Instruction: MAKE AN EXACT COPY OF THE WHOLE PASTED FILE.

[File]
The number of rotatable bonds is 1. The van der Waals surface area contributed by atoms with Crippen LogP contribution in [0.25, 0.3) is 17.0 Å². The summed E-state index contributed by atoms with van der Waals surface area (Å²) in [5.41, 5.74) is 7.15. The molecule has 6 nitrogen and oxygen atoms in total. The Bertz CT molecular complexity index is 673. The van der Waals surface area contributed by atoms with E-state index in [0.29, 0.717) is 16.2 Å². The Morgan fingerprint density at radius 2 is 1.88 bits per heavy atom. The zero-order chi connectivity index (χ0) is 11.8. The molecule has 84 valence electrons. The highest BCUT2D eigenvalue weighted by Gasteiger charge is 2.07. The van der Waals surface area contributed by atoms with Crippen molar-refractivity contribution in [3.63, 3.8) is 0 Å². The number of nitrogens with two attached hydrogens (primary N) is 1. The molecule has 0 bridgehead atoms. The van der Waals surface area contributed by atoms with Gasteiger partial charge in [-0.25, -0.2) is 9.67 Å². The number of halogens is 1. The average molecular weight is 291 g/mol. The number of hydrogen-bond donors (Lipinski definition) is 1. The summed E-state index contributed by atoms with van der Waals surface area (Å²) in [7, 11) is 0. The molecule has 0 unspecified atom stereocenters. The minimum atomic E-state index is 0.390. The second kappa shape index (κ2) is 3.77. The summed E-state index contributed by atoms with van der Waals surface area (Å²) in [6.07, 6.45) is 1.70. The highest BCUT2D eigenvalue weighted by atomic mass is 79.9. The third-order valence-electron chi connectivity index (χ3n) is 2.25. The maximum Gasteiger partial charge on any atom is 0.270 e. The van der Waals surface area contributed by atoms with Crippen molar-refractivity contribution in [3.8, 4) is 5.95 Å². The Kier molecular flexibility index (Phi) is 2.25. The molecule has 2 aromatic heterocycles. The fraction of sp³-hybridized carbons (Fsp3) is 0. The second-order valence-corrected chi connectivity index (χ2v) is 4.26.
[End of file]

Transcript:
The number of rotatable bonds is 1. The van der Waals surface area contributed by atoms with Crippen LogP contribution in [0.25, 0.3) is 17.0 Å². The summed E-state index contributed by atoms with van der Waals surface area (Å²) in [5.41, 5.74) is 7.15. The molecule has 6 nitrogen and oxygen atoms in total. The Bertz CT molecular complexity index is 673. The van der Waals surface area contributed by atoms with E-state index in [0.29, 0.717) is 16.2 Å². The Morgan fingerprint density at radius 2 is 1.88 bits per heavy atom. The zero-order chi connectivity index (χ0) is 11.8. The molecule has 84 valence electrons. The highest BCUT2D eigenvalue weighted by Gasteiger charge is 2.07. The van der Waals surface area contributed by atoms with Crippen molar-refractivity contribution in [3.63, 3.8) is 0 Å². The number of nitrogens with two attached hydrogens (primary N) is 1. The molecule has 0 bridgehead atoms. The van der Waals surface area contributed by atoms with Gasteiger partial charge in [-0.25, -0.2) is 9.67 Å². The number of halogens is 1. The average molecular weight is 291 g/mol. The number of hydrogen-bond donors (Lipinski definition) is 1. The summed E-state index contributed by atoms with van der Waals surface area (Å²) in [7, 11) is 0. The molecule has 0 unspecified atom stereocenters. The minimum atomic E-state index is 0.390. The second kappa shape index (κ2) is 3.77. The summed E-state index contributed by atoms with van der Waals surface area (Å²) in [6.07, 6.45) is 1.70. The highest BCUT2D eigenvalue weighted by atomic mass is 79.9. The third-order valence-electron chi connectivity index (χ3n) is 2.25. The maximum Gasteiger partial charge on any atom is 0.270 e. The van der Waals surface area contributed by atoms with Crippen molar-refractivity contribution in [3.8, 4) is 5.95 Å². The Kier molecular flexibility index (Phi) is 2.25. The molecule has 2 aromatic heterocycles. The fraction of sp³-hybridized carbons (Fsp3) is 0. The second-order valence-corrected chi connectivity index (χ2v) is 4.26.